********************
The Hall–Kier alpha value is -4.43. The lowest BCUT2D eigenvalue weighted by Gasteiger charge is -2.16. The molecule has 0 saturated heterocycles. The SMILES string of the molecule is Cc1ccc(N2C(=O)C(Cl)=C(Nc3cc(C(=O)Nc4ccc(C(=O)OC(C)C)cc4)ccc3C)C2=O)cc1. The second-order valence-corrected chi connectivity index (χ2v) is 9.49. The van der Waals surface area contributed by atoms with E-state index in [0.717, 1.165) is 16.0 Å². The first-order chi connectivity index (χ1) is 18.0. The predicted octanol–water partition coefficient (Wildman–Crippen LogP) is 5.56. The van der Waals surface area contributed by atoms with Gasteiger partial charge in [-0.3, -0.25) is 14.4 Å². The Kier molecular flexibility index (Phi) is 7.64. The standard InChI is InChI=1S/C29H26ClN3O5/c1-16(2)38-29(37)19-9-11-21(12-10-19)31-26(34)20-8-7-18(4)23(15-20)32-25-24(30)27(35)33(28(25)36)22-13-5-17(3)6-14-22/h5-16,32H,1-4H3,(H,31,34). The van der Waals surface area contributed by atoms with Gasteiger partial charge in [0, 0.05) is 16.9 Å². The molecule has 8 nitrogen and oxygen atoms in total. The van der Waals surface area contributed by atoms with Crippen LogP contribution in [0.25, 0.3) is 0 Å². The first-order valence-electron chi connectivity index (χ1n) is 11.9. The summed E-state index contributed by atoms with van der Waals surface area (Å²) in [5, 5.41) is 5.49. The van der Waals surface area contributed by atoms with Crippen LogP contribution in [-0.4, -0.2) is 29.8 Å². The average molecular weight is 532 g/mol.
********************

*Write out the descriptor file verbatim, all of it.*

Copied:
The Hall–Kier alpha value is -4.43. The lowest BCUT2D eigenvalue weighted by Gasteiger charge is -2.16. The molecule has 0 saturated heterocycles. The SMILES string of the molecule is Cc1ccc(N2C(=O)C(Cl)=C(Nc3cc(C(=O)Nc4ccc(C(=O)OC(C)C)cc4)ccc3C)C2=O)cc1. The second-order valence-corrected chi connectivity index (χ2v) is 9.49. The van der Waals surface area contributed by atoms with E-state index in [0.717, 1.165) is 16.0 Å². The first-order chi connectivity index (χ1) is 18.0. The predicted octanol–water partition coefficient (Wildman–Crippen LogP) is 5.56. The van der Waals surface area contributed by atoms with Gasteiger partial charge in [-0.3, -0.25) is 14.4 Å². The Kier molecular flexibility index (Phi) is 7.64. The standard InChI is InChI=1S/C29H26ClN3O5/c1-16(2)38-29(37)19-9-11-21(12-10-19)31-26(34)20-8-7-18(4)23(15-20)32-25-24(30)27(35)33(28(25)36)22-13-5-17(3)6-14-22/h5-16,32H,1-4H3,(H,31,34). The van der Waals surface area contributed by atoms with Gasteiger partial charge in [0, 0.05) is 16.9 Å². The molecule has 8 nitrogen and oxygen atoms in total. The van der Waals surface area contributed by atoms with Crippen LogP contribution in [0.25, 0.3) is 0 Å². The first-order valence-electron chi connectivity index (χ1n) is 11.9. The summed E-state index contributed by atoms with van der Waals surface area (Å²) in [5, 5.41) is 5.49. The van der Waals surface area contributed by atoms with Crippen LogP contribution in [-0.4, -0.2) is 29.8 Å². The average molecular weight is 532 g/mol.